taming-of-the-shrew20_westmountmag

Local academic institution
a worthy theatrical venue

Dawson Theatre program a good bet for reasonably priced shows

By Byron Toben

Local theatregoers should not overlook some fine shows at our various academic institutions.

In addition to the bilingual National Theatre School, which draws students from all over the country, rewarding English language productions can be seen at both McGill and Concordia Universities as well as at the Dawson and Sir John Abbott Cegeps.

Two engaging Dawson productions that I managed to catch during its 2018 Fall/Winter season were works by local playwright Colleen Curran and some British guy named William Shakespeare.

The Taming of the Shrew - WestmountMag.ca

The Taming of the Shrew – Image: Félix Deconinck

Shaming of the True

The Shakespeare, which closed out the 2018 season, was the ever-popular Taming of the Shrew. Expertly directed by Carolyn Guillet, who playfully sub-titled it as The Shaming of the True.

Changing the title has a history. Though the show was popular during Shakespeare’s day, it fell off after his death and was not performed for over a hundred years. Even when revived, it was played under the names of its two main characters, Katherine and Petruccio.

Since the 19-strong student cast had 14 females and only 5 males many roles were performed by those of the opposite sex.

It only regained vast popularity under its original name around 1890 and retains that popularity even until this day, even with the rise of the Me Too movement, even though it centres around a husband’s abuse of “uppity” wife.

The Taming of the Shrew - WestmountMag.ca

The Taming of the Shrew – Image: Félix Deconinck

I also enjoy it because it was the basis of the hit Cole Porter musical Kiss Me, Kate.

Since the 19-strong student cast had 14 females and only 5 males many roles were performed by those of the opposite sex.

Thus, the highly animated suitor Petrucchio, was played by the shortish Megan Jonker, whereas the shrew Katherine (Anthony Chiarelli) was not only a head taller but double her wooer’s girth. (This brought to me a flashback of an opposite match in the 2012 Repercussion Shakespeare in the Park which paired the 6’9” Alex McCooeye opposite shrew Kirsten Rasmussen, approximately 5’5”.)

Katherine’s sister Bianca, was also played by a male (Adam Bonsham) while their rich father, Baptista, anxious to marry them off, was played by a female (Nicolle Palacio).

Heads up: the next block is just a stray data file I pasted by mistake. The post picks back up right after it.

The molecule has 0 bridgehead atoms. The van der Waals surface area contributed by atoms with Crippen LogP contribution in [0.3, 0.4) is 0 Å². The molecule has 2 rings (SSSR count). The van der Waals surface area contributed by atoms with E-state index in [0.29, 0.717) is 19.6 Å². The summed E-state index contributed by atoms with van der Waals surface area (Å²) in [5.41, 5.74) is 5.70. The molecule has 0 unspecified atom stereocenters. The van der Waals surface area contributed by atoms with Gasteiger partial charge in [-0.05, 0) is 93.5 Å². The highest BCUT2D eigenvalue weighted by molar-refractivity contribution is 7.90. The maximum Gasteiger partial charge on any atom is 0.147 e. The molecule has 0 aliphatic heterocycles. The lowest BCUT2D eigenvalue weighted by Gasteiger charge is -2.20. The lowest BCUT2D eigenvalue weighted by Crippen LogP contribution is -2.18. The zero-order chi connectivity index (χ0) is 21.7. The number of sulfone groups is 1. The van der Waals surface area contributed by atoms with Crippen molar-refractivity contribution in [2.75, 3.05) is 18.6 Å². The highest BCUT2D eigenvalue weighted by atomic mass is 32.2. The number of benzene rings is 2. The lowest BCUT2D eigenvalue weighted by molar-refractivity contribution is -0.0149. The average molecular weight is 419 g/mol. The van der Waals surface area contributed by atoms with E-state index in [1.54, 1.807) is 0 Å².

All these plus the others in various roles as suitors, servants, even a horse, performed well.

The staging had lots of movement and use made of giant reflector mirrors. The student actors changed roles on alternate nights, so they each had a chance to develop different voices or actions.

This show with tickets ranging from 5$ to 15$ closed on November 24.

Earlier, in October was:

Picturesque: Voices From Beaver Hall - WestmountMag.ca

Picturesque: Voices From Beaver Hall – Image: Emma Rosa

Picturesque: Voices From Beaver Hall

I reviewed Collen Curran’s dramatic reading of her assemblage (Review: Picturesque), celebrating the unheralded talented female painters of the Beaver Hall group of the 1930s at McGill’s Redpath museum in 2015. That coincided with a long overdue exhibit at the Montreal Museum of Fine Arts.

In October, director Jude Beny converted this concept into a full staging. No easy task as it consisted of 16 short plays by 13 Montreal writers celebrating those painters. Ms Curran herself wrote three of them and sister Peggy, two.

Picturesque: Voices From Beaver Hall - WestmountMag.ca

Picturesque: Voices From Beaver Hall
Image: Emma Rosa

Colleen’s included At the Theatre celebrating painter Prudence Howard, Wooing wherein Emily Carr meets A.Y. Jackson of Group of Seven fame and Italian Girl as painted by Emily Coonan.

Peggy’s were Lunch with Miss Emily Carr where she dined with Anne Savage and That Night at Mrs. Chowne’s, involving artist Mabel Lockerby.

One male playwright joined the otherwise all female crew. That was Charles Abramovici who penned A Whisper To Your Heart positing a radio interview of A.Y. Jackson with CBC radio host legend Peter Gzowski.

A giant screen in the background showed some the paintings as they were discussed in the various mini plays.

Clever stage movements enabled each scene to smoothly segue into the next.

The whole, which ran from October 3 to 6, was played by second year students on a Pay-What-You-Can basis.

Dawson’s next Professional Theatre Program public showing is Attempts On Her Life from January 28 to February 9, 2019.

514 931-5000
dawsoncollege.qc.ca/theatre-season

Feature image: The Taming of the Shrew – Félix Deconinck

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Read also: What happened to Nora after she left her husband?


Byron Toben is the immediate past-president of the Montreal Press Club.
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